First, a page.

One way is to bring personal items into the funeral home to be displayed in or near the casket. Example: An artist could have their artwork displayed. A frequent golfer might have a favorite putter placed in the casket. A person who quilted could have the casket draped with a quilt they made. An keen hunter or fisherman might have some of their personal effects or trophies displayed on a memory table. A person’s favorite rocking chair could be brought to the funeral home and placed next to the casket. Also, if the person was an avid baker, their favorite treats could be baked and distributed to guests or the recipes could be printed and handed out.
At the funeral home, a memory table may be used to display personal items of the deceased. A memory board would have a collection of family photographs attached and can be displayed on an easel at the funeral home for visitors to reminisce about their life experiences with the deceased.
In conjunction with or sometimes in place of a clergy person, family or friends may share personal thoughts, memories and feelings about the deceased as part of the service.
Children grieve just as adults do. Any child old enough to form a relationship will experience some form of grief when a relationship is severed. As adults we may not view a childs behavior as grief as it often is demonstrated in ways which we misunderstand as “moody”, “cranky”, “withdrawn” or other behavioral patterns which do not appear to us to be grief. When a death occurs children need to be surrounded by feelings of warmth, acceptance and understanding. This may be a tall order to expect of the adults who are experiencing their own grief and upset. Caring adults can guide children through this time when the child is experiencing feelings for which they have no words and thus can not identify. In a very real way, this time can be a growth experience for the child, teaching about love and relationships. The first task is to create an atmosphere in which the child’s thoughts, fears and wishes are recognized. This means that they should be allowed to participate in any of the arrangements, ceremonies and gatherings which are comfortable for them. First, explain what will be happening and why it is happening at a level the child can understand. A child may not be able to speak at a grandparent’s funeral but would benefit greatly from the opportunity to draw a picture to be placed in the casket or displayed at the service. Be aware that children will probably have short attention spans and may need to leave a service or gathering before the adults are ready. Many families provide a non-family attendant to care for the children in this event. The key is to allow the participation, not to force it. Forced participation can be harmful. Children instinctively have a good sense of how involved they wish to be. They should be listened to carefully.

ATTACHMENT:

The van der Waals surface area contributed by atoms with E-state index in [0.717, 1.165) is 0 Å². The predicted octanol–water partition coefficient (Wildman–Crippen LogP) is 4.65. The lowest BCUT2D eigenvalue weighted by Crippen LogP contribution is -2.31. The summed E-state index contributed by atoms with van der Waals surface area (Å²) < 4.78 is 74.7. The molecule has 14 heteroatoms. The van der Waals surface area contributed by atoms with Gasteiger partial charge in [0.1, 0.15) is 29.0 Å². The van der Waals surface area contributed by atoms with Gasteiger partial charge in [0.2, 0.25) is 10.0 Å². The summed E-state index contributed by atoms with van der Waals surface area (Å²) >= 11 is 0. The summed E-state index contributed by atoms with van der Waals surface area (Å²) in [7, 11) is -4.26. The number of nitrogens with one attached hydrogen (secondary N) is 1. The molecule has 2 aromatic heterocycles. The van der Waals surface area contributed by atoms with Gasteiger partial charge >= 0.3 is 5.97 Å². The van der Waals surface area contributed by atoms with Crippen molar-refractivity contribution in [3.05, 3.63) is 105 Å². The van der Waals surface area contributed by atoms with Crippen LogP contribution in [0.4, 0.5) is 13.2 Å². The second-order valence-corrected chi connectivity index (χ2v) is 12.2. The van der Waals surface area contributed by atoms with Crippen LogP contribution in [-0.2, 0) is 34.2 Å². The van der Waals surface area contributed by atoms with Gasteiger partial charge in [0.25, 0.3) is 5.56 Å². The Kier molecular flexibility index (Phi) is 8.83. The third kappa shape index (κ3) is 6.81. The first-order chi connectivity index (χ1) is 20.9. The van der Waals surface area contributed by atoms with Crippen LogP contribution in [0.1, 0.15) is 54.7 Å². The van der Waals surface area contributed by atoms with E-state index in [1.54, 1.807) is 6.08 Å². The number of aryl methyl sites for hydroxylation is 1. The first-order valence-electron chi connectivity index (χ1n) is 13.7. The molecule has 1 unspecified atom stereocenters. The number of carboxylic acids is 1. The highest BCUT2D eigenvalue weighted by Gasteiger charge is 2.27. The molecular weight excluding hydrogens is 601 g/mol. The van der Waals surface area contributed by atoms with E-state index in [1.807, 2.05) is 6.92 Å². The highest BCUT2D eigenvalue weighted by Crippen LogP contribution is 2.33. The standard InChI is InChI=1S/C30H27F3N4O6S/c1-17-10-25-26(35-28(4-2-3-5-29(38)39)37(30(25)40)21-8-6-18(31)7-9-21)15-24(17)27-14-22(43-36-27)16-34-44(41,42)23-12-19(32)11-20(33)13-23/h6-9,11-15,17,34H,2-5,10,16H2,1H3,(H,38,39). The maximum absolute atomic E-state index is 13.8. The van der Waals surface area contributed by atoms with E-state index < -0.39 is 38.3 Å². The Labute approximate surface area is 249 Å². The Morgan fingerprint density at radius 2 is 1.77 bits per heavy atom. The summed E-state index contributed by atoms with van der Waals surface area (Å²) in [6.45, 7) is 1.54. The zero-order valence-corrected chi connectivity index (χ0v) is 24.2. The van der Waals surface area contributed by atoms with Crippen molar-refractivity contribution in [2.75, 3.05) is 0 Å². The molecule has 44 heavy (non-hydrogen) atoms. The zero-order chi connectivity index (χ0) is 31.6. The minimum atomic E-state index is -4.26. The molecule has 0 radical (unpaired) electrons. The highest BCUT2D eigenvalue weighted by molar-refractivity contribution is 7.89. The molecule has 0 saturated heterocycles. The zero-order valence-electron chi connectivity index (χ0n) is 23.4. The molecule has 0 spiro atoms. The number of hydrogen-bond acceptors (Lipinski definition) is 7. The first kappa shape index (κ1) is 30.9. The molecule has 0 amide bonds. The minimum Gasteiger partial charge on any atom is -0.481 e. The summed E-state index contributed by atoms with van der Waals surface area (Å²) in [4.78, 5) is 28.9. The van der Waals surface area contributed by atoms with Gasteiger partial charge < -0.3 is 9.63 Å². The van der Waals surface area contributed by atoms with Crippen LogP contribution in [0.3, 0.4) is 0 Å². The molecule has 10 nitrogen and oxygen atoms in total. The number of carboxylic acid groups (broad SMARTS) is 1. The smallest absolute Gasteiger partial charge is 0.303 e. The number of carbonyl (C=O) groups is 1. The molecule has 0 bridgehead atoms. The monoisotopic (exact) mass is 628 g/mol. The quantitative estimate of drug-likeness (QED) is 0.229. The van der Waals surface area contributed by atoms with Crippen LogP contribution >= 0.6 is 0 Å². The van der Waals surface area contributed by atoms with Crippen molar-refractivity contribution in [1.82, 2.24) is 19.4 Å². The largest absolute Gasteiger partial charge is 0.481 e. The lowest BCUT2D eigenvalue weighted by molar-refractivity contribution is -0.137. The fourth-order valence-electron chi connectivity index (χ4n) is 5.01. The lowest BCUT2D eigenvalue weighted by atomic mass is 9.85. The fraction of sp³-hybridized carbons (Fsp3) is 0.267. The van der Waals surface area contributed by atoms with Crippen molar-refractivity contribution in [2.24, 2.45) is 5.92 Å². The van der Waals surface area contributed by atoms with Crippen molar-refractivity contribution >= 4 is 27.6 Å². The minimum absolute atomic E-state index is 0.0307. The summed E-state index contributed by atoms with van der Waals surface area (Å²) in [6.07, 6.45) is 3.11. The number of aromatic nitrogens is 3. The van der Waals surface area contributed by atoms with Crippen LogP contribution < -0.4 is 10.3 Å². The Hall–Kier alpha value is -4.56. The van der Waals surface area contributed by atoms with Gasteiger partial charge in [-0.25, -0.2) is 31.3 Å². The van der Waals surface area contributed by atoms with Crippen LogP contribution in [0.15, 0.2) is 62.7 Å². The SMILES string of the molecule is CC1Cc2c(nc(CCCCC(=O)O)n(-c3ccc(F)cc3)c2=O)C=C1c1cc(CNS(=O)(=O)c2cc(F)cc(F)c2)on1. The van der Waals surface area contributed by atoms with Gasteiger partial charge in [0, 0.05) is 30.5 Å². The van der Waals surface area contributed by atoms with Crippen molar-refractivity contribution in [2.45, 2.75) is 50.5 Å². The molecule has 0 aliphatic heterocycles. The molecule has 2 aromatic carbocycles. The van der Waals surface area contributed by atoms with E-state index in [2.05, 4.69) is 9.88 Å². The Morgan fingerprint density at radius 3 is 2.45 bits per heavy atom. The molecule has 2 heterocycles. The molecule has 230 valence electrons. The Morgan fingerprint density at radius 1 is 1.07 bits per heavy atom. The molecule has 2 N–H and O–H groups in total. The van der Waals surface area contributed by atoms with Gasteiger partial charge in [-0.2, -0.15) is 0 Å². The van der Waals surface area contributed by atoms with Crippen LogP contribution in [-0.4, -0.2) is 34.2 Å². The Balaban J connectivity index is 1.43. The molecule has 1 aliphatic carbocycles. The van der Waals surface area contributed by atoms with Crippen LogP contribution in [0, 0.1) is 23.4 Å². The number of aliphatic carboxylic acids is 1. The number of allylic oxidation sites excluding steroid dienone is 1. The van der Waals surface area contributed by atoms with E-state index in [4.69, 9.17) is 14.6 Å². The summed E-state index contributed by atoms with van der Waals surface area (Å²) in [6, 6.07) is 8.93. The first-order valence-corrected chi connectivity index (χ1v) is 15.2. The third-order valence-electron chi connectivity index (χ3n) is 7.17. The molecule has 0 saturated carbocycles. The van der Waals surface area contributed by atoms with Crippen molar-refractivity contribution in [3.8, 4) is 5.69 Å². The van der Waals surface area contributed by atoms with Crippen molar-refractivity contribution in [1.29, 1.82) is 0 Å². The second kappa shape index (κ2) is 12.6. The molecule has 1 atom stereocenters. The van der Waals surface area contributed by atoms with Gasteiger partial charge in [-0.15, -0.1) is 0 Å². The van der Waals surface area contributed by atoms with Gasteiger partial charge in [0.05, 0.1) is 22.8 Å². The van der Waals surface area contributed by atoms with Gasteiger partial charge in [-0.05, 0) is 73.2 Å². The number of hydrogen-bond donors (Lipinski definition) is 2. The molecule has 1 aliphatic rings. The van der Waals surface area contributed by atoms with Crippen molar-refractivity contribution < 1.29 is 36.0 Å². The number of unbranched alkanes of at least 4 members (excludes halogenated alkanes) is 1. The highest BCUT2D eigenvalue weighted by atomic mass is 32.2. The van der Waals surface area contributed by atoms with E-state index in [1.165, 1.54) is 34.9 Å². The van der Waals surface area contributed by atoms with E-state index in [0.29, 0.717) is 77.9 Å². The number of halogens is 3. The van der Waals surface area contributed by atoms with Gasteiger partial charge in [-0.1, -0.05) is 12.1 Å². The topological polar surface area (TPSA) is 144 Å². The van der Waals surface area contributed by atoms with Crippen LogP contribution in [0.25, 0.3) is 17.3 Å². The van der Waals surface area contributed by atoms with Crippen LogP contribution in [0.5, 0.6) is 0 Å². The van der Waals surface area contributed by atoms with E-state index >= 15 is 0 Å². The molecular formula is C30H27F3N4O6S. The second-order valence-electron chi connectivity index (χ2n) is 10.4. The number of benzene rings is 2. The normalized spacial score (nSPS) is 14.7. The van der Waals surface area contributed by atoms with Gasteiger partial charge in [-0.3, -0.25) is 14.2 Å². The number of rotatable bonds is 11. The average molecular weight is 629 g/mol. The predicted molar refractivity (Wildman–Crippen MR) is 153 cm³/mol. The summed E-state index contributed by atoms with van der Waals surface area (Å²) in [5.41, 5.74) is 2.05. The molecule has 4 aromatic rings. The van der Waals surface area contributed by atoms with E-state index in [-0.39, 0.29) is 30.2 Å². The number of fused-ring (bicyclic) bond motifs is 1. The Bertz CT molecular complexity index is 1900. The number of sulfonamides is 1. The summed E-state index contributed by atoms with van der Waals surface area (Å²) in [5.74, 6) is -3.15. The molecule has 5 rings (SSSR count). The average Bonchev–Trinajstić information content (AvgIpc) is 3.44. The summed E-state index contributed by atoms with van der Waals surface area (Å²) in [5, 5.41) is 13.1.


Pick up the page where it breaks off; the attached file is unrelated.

While most services are held in the morning or afternoon, some families are now choosing to have services held in the evening hours for the convenience of family and friends. This enables more people to attend the service who otherwise might be unable to be excused from their place of employment during the day.